Cal State Fullerton returns to College World Series: 3 things to watch
At last, the Titans are back in the College World Series.
While it's far from the first time for the program itself, this group has never been before. For head coach Rick Vanderhook, it's his first time as the head coach. But it's a resilient group that engineered a complete turnaround during the season and hit its stride in playoffs, so the pressure is off.
"Surreal is the way I'm going to put it for me to be sitting up here with these guys and preparing to go to battle with every team in here," Vanderhook said. "Our program hasn't been here for a while. I don't have any experience being a head coach here. My players have no experience here. But where we were 2 1/2 months ago, I think we were like 11-12, gone 29-9 since. It shows the character of the players that we have on our program. They're honored to be here, and they're not going to be wooed by everything."
Here are three things to watch for in Cal State Fullerton's bracket as the Titans make their 17th trip to the College World Series.
Old Guard vs. New
To start the CWS, the Titans will go up against Vanderbilt, the defending champ and one of the favorites to make it to the championship game. The Commodores are the rock stars of Omaha with Dansby Swanson, the first overall pick in this year's MLB Draft, playing the role of Mick Jagger (or Justin Bieber, as his coach calls him) as he was recently chased through a hotel by a group of fans asking for his autograph. Two of Swanson's teammates were also chosen in the first round: Game 1 starter Carson Fulmer and right-hander Walker Buehler, who will soon be wearing Dodger blue.
But it wasn't so long ago that the Titans were the rock stars of Omaha. Fullerton right-hander Tyler Peitzmeier, the Cubs' ninth-round pick this year, grew up outside of Omaha and made a visit to Rosenblatt Stadium in 2001. He went home knowing that he wanted to be a Titan.
"I walked into the stadium as a Husker fan and I walked out wearing a Fullerton hat," Peitzmeier told the Omaha World-Herald.
The Titans are back in Omaha to reclaim their position as the darlings of the College World Series.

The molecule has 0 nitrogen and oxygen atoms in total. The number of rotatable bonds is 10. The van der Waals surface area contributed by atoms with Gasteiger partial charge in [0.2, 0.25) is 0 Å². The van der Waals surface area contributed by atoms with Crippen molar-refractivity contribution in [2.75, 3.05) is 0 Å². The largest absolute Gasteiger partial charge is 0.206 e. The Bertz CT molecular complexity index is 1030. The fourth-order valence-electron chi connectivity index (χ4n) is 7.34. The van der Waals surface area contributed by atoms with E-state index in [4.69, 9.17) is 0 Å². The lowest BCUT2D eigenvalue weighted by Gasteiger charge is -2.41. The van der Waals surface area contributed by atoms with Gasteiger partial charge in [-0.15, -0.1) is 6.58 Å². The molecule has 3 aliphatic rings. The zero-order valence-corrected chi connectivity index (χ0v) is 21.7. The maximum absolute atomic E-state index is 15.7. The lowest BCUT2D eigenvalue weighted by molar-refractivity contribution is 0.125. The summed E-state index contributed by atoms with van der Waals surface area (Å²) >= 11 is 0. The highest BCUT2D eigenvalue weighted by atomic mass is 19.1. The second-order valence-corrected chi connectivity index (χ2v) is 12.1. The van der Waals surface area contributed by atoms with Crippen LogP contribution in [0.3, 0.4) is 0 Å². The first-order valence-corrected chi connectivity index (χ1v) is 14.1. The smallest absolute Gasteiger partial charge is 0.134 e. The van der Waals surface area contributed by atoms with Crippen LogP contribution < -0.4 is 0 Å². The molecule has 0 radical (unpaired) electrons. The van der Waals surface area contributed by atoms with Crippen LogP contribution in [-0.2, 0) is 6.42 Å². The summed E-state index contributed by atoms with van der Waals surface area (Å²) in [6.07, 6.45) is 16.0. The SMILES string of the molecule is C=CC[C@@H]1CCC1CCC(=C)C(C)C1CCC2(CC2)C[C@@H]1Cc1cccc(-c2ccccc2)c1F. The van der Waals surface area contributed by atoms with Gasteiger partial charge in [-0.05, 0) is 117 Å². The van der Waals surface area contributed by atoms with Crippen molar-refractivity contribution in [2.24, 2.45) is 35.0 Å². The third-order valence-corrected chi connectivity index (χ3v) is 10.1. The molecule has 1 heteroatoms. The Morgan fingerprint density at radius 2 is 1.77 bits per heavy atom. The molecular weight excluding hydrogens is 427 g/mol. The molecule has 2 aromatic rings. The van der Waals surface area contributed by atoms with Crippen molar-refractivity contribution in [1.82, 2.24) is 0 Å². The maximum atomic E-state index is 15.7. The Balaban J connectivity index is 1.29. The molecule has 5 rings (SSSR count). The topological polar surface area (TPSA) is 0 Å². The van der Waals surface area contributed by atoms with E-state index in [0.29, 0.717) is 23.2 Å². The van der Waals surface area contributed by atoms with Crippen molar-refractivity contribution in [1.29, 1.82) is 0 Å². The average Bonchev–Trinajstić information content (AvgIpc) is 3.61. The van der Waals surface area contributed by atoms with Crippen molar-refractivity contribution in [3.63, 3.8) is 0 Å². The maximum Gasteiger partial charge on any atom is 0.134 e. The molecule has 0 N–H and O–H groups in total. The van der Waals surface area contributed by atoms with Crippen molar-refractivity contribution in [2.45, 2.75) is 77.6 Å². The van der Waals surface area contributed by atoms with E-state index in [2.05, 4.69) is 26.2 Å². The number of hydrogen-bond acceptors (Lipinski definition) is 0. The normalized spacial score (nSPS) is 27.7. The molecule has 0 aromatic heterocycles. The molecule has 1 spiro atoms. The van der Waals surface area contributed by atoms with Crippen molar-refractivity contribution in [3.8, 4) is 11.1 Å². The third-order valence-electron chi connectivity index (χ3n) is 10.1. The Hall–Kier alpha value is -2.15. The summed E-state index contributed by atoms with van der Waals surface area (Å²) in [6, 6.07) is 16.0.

Thomas Eshelman came on the baseball radar two years ago with an incredible 27.67 strikeout-to-walk ratio. The staff ace as a freshman, the redheaded right-hander walked only three batters and finished the season with a 1.48 ERA. Fast-forward two years and the junior's accolades fill up nearly an entire page in a media guide and he enters Omaha with a 1.66 career ERA - the best in Cal State Fullerton history.
It's been quite the journey for an unheralded recruit out of Carlsbad, but these are the type of players that has made Cal State Fullerton so successful throughout the program's history.
"Thomas Eshelman was not recruited by anybody out of high school before we got him. He was an 83 to 85 guy who threw strikes," Vanderhook said. "So that is what our program's about."
He'll draw comparisons to Greg Maddux at the next level, but right now he looks closer to another Titan great.
"You go back to one of the greatest players in College World Series history, Mark Kotsay was the same guy," Vanderhook said. "We had a lot of guys close to our program."
Eshelman will start Sunday's game against Vanderbilt opposing Fulmer. The heart and soul of the Titans, expect Eshelman to make big pitches in big moments.
The next Brandon Finnegan
Former TCU pitcher Brandon Finnegan played in the College World Series only months before playing in the World Series with the Kansas City Royals. Such a quick ascent is exceptionally rare, but with the way the college game is developing players to be able to compete at the next level, it's becoming just a little less rare - look at Cubs' slugger Kris Bryant.
Swanson, the shortstop selected by the Diamondbacks, might be considered the closest player to being MLB-ready, but also in attendance in Omaha this week is the guy chosen right behind him out of LSU, shortstop Alex Bregman. And don't sleep on Eshelman, who has played mature beyond his years at every level of play.